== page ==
Total Recall

Year: 2012
Studio: Columbia Pictures
Director: Len Wiseman
Writer: Kurt Wimmer/Mark Bomback
Cast: Colin Farrell, Kate Beckinsale, Jessica Biel, Bryan Cranston, Bokeem Woodbine, John Cho

Let's keep the poor reception to this movie in context and remember that the original Total Recall was a pretty schlocky potboiler. This version is essentially the same story – albeit in a different setting – just with a bit too much CGI.

Maybe we all remember the practical effects like the animatronic Arnie pulling a bug out of his nostril or his eyes bulging out in the zero-oxygen Martian atmosphere too fondly, and that renders the bland studio approach taken here unnecessary. But if the original had never existed this would have been a fine enough sci-fi actioner.

Doug Quaid (Colin Farrell) is a factory construction worker building the police robots that keep the underprivileged population he belongs to in line. He's seen ads for virtual fantasy service Rekall, fancies a break and straps himself into the iconic chair in their facility – somewhere between a brothel and a funky Chinese restaurant in yet another Blade Runner -inspired ground level city slum full of rain, teeming with strange characters and covered with Asian iconography.

But Instead of Mars, the other end of his adventure leads to the other side of the Earth, reached by a giant elevator that goes through the core of the planet. It's a scientifically dubious idea but the dramatic few moments where gravity shifts in the other direction is actually a cooler idea that going to Mars.

Quaid, his wife Lori (Beckinsale) and the rest of the worker bees live in a future London while the elevator takes them to work in Australia somewhere, the poor and dirty end of the Earth where all the factories are. I wondered if the fact that the Australian end of the trip is called 'the colonies' and houses all the rabble the elite wants out of the way resonated with anyone other than Australian audiences.

Quaid wakes up from his dream with cops closing in and the proprietor of the establishment (John Cho) abusing him for lying about his own history, memories that have made the machine go haywire. After Quaid inexplicably fights back with reflexes and skills he doesn't know he had, he flees back home where his own wife turns on him as well, chasing him across the rooftops and trying to kill him.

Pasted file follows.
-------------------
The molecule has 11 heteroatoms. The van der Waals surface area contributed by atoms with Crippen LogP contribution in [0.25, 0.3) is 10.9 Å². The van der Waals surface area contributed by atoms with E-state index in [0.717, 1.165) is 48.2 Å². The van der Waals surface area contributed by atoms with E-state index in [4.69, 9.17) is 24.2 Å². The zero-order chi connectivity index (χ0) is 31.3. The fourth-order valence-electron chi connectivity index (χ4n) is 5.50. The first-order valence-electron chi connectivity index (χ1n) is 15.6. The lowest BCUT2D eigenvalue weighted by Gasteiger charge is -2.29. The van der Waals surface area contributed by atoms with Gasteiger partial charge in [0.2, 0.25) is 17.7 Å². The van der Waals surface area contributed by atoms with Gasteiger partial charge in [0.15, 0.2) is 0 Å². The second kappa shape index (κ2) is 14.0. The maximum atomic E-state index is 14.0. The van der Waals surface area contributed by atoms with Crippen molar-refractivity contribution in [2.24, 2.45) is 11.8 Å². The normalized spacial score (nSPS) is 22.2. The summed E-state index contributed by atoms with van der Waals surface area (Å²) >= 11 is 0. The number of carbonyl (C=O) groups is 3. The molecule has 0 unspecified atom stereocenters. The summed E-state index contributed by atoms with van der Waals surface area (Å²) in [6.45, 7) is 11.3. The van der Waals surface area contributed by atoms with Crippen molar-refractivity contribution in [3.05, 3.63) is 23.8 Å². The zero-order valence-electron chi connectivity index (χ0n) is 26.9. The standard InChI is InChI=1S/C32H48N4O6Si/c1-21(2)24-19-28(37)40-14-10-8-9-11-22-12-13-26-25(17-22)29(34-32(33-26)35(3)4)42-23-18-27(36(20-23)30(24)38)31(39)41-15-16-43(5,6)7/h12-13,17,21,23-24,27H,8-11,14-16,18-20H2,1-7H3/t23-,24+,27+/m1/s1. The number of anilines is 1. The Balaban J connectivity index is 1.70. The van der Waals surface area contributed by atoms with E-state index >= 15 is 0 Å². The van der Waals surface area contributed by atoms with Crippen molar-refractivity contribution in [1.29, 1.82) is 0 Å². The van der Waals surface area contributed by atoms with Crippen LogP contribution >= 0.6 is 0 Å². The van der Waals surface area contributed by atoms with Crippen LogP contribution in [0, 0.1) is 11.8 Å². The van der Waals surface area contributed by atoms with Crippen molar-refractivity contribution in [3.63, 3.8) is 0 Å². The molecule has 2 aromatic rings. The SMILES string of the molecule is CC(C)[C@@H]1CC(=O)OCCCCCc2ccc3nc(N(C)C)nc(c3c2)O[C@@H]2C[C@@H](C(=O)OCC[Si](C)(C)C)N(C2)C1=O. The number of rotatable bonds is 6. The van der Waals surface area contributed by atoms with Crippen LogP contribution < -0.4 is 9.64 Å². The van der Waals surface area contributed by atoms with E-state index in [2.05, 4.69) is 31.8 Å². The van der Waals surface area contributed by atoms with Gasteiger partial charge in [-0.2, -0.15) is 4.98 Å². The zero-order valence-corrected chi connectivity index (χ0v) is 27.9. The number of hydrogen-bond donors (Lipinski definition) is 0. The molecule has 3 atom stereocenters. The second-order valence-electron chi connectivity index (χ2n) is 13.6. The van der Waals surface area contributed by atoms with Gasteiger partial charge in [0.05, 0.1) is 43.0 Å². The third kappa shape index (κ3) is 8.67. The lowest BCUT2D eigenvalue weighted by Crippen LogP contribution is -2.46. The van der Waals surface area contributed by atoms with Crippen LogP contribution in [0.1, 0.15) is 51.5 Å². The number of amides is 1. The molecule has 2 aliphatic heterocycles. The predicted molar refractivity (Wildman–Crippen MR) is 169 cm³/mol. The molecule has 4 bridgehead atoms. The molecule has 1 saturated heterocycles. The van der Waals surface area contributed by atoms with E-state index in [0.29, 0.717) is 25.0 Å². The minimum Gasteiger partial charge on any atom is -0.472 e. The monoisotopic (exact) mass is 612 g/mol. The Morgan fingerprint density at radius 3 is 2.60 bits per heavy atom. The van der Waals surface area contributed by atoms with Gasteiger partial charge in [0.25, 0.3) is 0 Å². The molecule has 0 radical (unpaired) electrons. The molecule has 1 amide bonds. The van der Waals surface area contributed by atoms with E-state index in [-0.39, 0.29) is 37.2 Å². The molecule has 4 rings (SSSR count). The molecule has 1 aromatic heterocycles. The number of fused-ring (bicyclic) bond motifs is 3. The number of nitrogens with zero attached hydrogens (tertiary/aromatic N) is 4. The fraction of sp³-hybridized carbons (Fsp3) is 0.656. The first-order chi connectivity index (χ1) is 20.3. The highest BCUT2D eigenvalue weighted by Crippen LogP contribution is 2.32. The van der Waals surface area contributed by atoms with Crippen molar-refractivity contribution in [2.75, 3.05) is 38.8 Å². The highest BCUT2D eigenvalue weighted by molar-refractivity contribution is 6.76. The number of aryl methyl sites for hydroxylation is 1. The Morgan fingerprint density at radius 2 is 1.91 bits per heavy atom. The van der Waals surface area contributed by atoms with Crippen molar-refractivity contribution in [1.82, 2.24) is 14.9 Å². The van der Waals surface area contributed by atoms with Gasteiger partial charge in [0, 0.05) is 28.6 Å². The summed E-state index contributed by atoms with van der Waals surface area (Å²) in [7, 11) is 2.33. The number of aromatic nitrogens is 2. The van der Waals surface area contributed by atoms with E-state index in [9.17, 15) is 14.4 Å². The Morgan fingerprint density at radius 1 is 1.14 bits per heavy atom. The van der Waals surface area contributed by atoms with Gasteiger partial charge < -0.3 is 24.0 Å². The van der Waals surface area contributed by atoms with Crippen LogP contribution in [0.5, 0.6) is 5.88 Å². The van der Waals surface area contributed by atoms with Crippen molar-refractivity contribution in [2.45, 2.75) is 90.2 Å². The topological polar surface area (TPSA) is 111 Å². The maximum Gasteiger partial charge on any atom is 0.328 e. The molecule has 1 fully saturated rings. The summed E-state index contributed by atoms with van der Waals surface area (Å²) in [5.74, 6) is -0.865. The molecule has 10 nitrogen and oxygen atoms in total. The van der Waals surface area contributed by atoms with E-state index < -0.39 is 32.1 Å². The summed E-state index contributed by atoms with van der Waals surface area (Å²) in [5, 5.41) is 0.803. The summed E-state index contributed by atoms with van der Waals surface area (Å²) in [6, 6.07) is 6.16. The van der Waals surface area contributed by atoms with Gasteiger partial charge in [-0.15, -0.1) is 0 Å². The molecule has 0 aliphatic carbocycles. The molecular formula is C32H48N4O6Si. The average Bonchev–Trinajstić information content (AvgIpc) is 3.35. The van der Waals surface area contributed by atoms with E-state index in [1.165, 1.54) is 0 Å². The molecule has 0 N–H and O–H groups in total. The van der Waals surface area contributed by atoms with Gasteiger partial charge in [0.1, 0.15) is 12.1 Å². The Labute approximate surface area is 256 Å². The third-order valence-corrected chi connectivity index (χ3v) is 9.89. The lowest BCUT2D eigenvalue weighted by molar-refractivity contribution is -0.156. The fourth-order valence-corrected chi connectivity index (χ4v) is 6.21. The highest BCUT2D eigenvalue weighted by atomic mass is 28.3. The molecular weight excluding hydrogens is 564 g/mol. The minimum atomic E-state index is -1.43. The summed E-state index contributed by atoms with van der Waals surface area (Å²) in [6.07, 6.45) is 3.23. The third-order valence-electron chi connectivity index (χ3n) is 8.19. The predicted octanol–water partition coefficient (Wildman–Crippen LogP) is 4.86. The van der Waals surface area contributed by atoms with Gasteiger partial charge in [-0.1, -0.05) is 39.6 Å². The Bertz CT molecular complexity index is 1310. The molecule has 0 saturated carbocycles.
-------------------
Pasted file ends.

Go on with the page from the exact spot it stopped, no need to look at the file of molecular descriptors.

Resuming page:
It seems Quaid had another life where he's a killer or soldier of some sort, and a mysterious woman he's been dreaming about named Melina (Biel) finds him and leads him to the resistance fighting against the evil society overlord Cohaagen (Bryan Cranston). But the new memory he was implanted with turns out to be a ruse designed to lead Cohaagen's forces to the resistance to crush them, the wife he thinks he loves merely assigned to keep an eye on him.

The kernel of Philip K Dick's idea is still in there, but it's wrapped up in enough Hollywood gloss and action scenes to render it unlike anything he ever intended. But again, keep in mind that if you hate and decry this film as being nothing as good as the 1990 Verhoeven/Schwarzenegger version, that was nothing like Dick's vision either.

Even so, director Len Wiseman uses some cool visuals, with the cities of the future – all based around different levels – particularly well designed. The film portrays them by digitally painting out patches of the ground from the real London and showing the cavernous drops to the next level down, each one reaching out organically like a vine growing along a fence and giving the movie a real sense of Peter Jackson-esque scope.

The mag-lev car chase scenes are also exciting and visually inventive and the story actually has some good ideas that weren't even in the original version, like the piano MacGuffin. Beckinsale, Farrell and Biel are a charisma-free zone, but it's fun to look a

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